Wet month opens 2022 on hopeful note

A sledder enjoys the last days of winter break while there was still snow on the hill across from Walley's Hot Springs on Dec. 30.

A sledder enjoys the last days of winter break while there was still snow on the hill across from Walley's Hot Springs on Dec. 30.

Lake Tahoe saw its fifth wettest December on record with 12.68 inches of precipitation thanks mostly to the Christmas storm that dumped 105 inches of snow at Tahoe City.

Most news coverage focused on Tahoe, but Douglas County’s other lake saw a big increase in moisture as well.

Since Oct. 21, the volume of water stored in Topaz Lake increased by a factor of five, increasing from 4,150-acre-feet to 24,090-acre-feet, according to the Walker Basin Conservancy. The amount of water in Bridgeport Lake tripled, with the snowpack at 130 percent of average for the year.

“We’re delighted to get some much-needed precipitation,” said Conservancy Executive Director Peter Stanton. “I think it’s fair to say that all of us within the Walker Basin are feeling hopeful that this winter continues in a positive direction to help provide plenty of water next season.”

Even with a near record storm, the barest sliver of Western Nevada, including Tahoe and most of Carson Valley, has only been upgraded from persistent drought to drought remains but improves, according to the National Integrated Drought Information System.

“We are cautiously optimistic going into 2022,” Walker Irrigation District General Manager Robert Bryan said. “We aren’t currently out of the drought yet but as of now, we have more water in Topaz Lake than we did in March 2021. That should put us in a better position for water availability for the 2022 irrigation season.”

The Walker River passes through far eastern Douglas County on its way to terminal Walker Lake and has several reservoirs.

The snowpack is virtually the only upstream storage on the Carson River which Valley ranchers use to irrigate their fields. The river doesn’t provide drinking water to Carson Valley, but it does provide some recharge for the aquifer and when it’s full, keep ranchers from dipping into supplemental groundwater rights that account for around half the dedicated water rights in the basin.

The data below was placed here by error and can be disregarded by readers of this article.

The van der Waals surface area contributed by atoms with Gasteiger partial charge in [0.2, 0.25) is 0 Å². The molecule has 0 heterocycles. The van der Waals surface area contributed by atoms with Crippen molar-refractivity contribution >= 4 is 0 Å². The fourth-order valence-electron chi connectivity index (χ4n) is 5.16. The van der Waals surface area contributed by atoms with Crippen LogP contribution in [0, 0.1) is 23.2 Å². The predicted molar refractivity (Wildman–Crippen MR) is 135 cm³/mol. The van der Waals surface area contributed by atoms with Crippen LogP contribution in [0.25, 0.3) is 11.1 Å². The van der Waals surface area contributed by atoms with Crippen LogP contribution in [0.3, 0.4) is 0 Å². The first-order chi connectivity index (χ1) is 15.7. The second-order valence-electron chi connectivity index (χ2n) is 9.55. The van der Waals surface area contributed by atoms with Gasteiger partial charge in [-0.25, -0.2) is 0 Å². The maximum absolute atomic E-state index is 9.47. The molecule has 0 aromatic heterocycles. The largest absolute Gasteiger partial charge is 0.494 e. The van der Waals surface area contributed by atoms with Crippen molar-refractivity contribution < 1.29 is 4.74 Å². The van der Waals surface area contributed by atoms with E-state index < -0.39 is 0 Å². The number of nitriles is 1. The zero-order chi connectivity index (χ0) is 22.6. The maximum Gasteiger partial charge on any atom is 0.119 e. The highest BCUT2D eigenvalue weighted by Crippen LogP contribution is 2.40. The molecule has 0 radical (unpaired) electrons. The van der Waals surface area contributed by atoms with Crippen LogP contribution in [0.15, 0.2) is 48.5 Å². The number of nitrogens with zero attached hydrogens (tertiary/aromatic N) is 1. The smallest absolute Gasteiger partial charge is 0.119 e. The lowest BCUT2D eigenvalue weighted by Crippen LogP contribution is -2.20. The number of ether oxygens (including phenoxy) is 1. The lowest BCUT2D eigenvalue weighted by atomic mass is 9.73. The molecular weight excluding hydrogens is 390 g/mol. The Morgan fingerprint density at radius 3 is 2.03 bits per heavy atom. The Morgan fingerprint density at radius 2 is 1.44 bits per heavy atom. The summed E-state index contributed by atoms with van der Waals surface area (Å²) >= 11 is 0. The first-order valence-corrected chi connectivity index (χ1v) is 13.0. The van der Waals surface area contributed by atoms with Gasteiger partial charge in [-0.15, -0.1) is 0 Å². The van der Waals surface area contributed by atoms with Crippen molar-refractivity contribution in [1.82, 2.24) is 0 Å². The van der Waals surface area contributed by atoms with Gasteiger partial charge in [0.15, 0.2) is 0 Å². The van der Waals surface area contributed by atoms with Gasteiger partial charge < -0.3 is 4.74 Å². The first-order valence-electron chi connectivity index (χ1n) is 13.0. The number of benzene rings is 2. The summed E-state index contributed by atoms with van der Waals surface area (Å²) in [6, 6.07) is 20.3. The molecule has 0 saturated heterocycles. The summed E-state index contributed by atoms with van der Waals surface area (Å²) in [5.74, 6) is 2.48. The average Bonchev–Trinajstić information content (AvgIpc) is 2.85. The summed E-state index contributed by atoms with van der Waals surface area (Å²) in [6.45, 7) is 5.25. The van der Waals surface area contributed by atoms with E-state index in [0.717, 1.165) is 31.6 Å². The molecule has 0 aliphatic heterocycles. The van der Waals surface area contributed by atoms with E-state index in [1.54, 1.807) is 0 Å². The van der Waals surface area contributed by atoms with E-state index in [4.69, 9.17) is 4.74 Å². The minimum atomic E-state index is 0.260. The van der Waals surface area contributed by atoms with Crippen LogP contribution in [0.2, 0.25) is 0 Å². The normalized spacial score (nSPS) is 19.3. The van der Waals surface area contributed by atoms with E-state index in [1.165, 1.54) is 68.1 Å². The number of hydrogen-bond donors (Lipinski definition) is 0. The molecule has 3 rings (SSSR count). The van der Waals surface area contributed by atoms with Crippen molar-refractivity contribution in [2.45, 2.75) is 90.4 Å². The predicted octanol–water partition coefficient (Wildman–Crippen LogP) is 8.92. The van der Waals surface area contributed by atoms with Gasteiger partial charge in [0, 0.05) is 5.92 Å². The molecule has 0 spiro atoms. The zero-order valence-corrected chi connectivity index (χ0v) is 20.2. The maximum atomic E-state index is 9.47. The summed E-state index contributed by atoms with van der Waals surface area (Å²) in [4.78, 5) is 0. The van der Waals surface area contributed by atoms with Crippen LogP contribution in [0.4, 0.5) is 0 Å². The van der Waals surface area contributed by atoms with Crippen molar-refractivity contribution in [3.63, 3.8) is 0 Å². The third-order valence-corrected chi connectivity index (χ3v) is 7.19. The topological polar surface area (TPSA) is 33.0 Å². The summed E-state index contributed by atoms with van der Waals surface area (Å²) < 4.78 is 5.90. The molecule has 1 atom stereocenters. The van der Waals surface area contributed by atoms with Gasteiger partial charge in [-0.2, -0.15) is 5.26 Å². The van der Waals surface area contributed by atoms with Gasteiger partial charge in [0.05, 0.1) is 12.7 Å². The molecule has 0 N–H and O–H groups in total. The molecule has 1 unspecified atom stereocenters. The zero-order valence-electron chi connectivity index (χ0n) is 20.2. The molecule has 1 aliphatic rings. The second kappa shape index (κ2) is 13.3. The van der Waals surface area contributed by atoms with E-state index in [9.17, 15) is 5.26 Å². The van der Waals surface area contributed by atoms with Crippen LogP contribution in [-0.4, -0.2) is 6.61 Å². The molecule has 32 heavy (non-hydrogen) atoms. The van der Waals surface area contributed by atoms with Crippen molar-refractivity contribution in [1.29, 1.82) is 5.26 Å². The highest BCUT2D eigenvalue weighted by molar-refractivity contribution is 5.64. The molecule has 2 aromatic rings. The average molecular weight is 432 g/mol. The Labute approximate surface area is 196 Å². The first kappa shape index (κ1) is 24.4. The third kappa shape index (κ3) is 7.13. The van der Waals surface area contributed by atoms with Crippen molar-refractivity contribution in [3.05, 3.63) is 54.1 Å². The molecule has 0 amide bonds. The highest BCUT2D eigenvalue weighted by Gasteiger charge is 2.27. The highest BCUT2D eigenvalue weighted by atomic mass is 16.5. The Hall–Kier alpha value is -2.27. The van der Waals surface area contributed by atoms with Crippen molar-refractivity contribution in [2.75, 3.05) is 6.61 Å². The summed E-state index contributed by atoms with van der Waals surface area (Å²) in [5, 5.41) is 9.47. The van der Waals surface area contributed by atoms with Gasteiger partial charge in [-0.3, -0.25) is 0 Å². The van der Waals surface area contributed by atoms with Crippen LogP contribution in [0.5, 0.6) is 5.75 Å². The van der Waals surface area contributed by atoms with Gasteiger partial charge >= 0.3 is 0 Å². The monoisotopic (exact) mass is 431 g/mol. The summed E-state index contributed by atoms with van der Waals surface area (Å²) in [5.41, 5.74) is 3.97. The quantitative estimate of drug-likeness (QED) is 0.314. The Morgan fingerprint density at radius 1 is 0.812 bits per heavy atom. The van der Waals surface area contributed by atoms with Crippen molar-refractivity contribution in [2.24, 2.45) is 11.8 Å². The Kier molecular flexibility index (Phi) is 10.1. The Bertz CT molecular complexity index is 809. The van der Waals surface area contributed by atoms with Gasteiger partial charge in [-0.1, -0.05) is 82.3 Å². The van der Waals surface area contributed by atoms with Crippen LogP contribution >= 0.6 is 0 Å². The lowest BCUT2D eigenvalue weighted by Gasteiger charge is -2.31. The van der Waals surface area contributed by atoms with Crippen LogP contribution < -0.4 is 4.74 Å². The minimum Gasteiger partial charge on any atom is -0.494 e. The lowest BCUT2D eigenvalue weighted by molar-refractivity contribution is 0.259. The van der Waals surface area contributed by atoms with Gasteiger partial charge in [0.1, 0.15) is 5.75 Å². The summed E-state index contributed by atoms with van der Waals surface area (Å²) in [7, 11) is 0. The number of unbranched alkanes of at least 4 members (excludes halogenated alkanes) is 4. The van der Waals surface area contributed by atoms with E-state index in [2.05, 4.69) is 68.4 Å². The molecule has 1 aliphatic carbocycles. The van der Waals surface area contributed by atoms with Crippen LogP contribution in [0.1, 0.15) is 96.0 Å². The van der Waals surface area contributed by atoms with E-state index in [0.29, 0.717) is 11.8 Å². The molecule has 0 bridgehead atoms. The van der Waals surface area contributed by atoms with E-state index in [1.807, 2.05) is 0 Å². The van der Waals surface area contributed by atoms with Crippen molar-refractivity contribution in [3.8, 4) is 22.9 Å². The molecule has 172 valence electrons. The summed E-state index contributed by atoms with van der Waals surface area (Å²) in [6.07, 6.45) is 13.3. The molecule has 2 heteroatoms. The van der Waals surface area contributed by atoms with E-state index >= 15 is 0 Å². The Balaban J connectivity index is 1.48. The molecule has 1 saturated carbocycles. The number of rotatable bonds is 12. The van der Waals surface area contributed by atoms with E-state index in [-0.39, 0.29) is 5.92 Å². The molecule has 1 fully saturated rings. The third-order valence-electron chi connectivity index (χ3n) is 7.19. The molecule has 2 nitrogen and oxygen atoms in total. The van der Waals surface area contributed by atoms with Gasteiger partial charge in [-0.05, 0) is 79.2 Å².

Natural Resources Conservation Service snow telemetry shows the snow-water equivalent at Ebbetts Pass at the top of the East Fork of the Carson River is at 141 percent average with 16.8 inches of water locked into the snowpack.

Carson Pass is at 166 percent average with 17.8 inches, as of Wednesday morning.

On Monday, the Conservation Service will hike out to Mount Rose to plant a pole to measure a snowpack that is 234 percent of average above Lake Tahoe.

The California Department of Water Resources conducted the first snow survey of the season at Phillips Station on Dec. 30, recording 78.5 inches of snow and 20 inches of water.

“We could not have asked for a better December in terms of Sierra snow and rain,” said Director Karla Nemeth. “But Californians need to be aware that even these big storms may not refill our major reservoirs during the next few months. We need more storms and average temperatures this winter and spring, and we can’t be sure it’s coming. So, it’s important that we continue to do our part to keep conserving – we will need that water this summer.”

The outlook for January is for a chance for below average temperatures with a coin toss when it comes to precipitation.

After a quick-moving storm on Friday, high pressure is expected to keep the storms away through the following week.



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